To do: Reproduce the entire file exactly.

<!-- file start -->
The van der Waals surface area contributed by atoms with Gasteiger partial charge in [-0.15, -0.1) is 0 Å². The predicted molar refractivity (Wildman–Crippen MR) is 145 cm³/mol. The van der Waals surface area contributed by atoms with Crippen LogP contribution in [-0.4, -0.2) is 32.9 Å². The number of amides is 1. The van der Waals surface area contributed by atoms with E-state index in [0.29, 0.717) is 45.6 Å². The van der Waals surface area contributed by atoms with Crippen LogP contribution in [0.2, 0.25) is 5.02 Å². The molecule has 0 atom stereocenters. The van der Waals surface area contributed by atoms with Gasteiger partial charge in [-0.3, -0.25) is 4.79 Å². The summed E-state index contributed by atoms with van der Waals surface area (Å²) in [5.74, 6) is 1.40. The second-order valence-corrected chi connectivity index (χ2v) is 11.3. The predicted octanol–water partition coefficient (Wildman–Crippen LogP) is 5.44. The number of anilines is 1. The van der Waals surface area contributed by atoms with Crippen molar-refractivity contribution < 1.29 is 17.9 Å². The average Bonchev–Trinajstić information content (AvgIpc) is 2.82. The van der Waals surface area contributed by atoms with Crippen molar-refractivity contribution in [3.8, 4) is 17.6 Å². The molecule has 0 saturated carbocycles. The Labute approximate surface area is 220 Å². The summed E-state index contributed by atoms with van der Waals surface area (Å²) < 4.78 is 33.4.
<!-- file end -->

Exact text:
The van der Waals surface area contributed by atoms with Gasteiger partial charge in [-0.15, -0.1) is 0 Å². The predicted molar refractivity (Wildman–Crippen MR) is 145 cm³/mol. The van der Waals surface area contributed by atoms with Crippen LogP contribution in [-0.4, -0.2) is 32.9 Å². The number of amides is 1. The van der Waals surface area contributed by atoms with E-state index in [0.29, 0.717) is 45.6 Å². The van der Waals surface area contributed by atoms with Crippen LogP contribution in [0.2, 0.25) is 5.02 Å². The molecule has 0 atom stereocenters. The van der Waals surface area contributed by atoms with Gasteiger partial charge in [-0.3, -0.25) is 4.79 Å². The summed E-state index contributed by atoms with van der Waals surface area (Å²) in [5.74, 6) is 1.40. The second-order valence-corrected chi connectivity index (χ2v) is 11.3. The predicted octanol–water partition coefficient (Wildman–Crippen LogP) is 5.44. The number of anilines is 1. The van der Waals surface area contributed by atoms with Crippen molar-refractivity contribution < 1.29 is 17.9 Å². The average Bonchev–Trinajstić information content (AvgIpc) is 2.82. The van der Waals surface area contributed by atoms with Crippen molar-refractivity contribution in [3.8, 4) is 17.6 Å². The molecule has 0 saturated carbocycles. The Labute approximate surface area is 220 Å². The summed E-state index contributed by atoms with van der Waals surface area (Å²) < 4.78 is 33.4.